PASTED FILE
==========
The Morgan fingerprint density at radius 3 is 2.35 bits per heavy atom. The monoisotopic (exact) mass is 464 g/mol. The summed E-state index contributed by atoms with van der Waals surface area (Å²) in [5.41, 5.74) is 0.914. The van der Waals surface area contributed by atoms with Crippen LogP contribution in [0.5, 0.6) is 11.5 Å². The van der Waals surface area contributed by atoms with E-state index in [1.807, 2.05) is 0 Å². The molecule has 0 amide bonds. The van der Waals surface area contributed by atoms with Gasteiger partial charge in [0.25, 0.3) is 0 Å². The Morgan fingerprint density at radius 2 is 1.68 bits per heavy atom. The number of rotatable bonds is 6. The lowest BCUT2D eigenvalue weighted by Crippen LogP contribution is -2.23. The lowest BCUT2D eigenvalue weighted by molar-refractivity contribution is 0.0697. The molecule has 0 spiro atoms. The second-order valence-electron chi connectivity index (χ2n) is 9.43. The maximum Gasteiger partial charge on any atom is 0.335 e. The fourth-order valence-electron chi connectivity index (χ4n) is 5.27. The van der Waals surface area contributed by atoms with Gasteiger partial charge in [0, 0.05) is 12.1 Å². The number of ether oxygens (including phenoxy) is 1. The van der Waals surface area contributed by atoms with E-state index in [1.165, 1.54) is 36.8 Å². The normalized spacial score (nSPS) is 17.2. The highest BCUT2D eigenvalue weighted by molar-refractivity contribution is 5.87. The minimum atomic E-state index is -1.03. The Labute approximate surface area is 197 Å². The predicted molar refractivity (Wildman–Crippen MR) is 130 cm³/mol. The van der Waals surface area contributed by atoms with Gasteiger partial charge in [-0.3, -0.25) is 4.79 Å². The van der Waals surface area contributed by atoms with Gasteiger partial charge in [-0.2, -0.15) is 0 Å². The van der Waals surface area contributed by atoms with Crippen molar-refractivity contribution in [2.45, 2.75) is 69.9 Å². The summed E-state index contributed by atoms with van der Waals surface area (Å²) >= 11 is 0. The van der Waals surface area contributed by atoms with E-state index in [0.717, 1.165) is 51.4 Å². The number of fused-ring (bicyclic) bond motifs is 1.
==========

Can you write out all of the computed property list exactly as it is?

The Morgan fingerprint density at radius 3 is 2.35 bits per heavy atom. The monoisotopic (exact) mass is 464 g/mol. The summed E-state index contributed by atoms with van der Waals surface area (Å²) in [5.41, 5.74) is 0.914. The van der Waals surface area contributed by atoms with Crippen LogP contribution in [0.5, 0.6) is 11.5 Å². The van der Waals surface area contributed by atoms with E-state index in [1.807, 2.05) is 0 Å². The molecule has 0 amide bonds. The van der Waals surface area contributed by atoms with Gasteiger partial charge in [0.25, 0.3) is 0 Å². The Morgan fingerprint density at radius 2 is 1.68 bits per heavy atom. The number of rotatable bonds is 6. The lowest BCUT2D eigenvalue weighted by Crippen LogP contribution is -2.23. The lowest BCUT2D eigenvalue weighted by molar-refractivity contribution is 0.0697. The molecule has 0 spiro atoms. The second-order valence-electron chi connectivity index (χ2n) is 9.43. The maximum Gasteiger partial charge on any atom is 0.335 e. The fourth-order valence-electron chi connectivity index (χ4n) is 5.27. The van der Waals surface area contributed by atoms with Gasteiger partial charge in [0, 0.05) is 12.1 Å². The number of ether oxygens (including phenoxy) is 1. The van der Waals surface area contributed by atoms with E-state index in [1.165, 1.54) is 36.8 Å². The normalized spacial score (nSPS) is 17.2. The highest BCUT2D eigenvalue weighted by molar-refractivity contribution is 5.87. The minimum atomic E-state index is -1.03. The Labute approximate surface area is 197 Å². The predicted molar refractivity (Wildman–Crippen MR) is 130 cm³/mol. The van der Waals surface area contributed by atoms with Gasteiger partial charge in [-0.3, -0.25) is 4.79 Å². The van der Waals surface area contributed by atoms with Gasteiger partial charge in [-0.2, -0.15) is 0 Å². The van der Waals surface area contributed by atoms with Crippen molar-refractivity contribution in [2.45, 2.75) is 69.9 Å². The summed E-state index contributed by atoms with van der Waals surface area (Å²) >= 11 is 0. The van der Waals surface area contributed by atoms with E-state index in [0.717, 1.165) is 51.4 Å². The number of fused-ring (bicyclic) bond motifs is 1.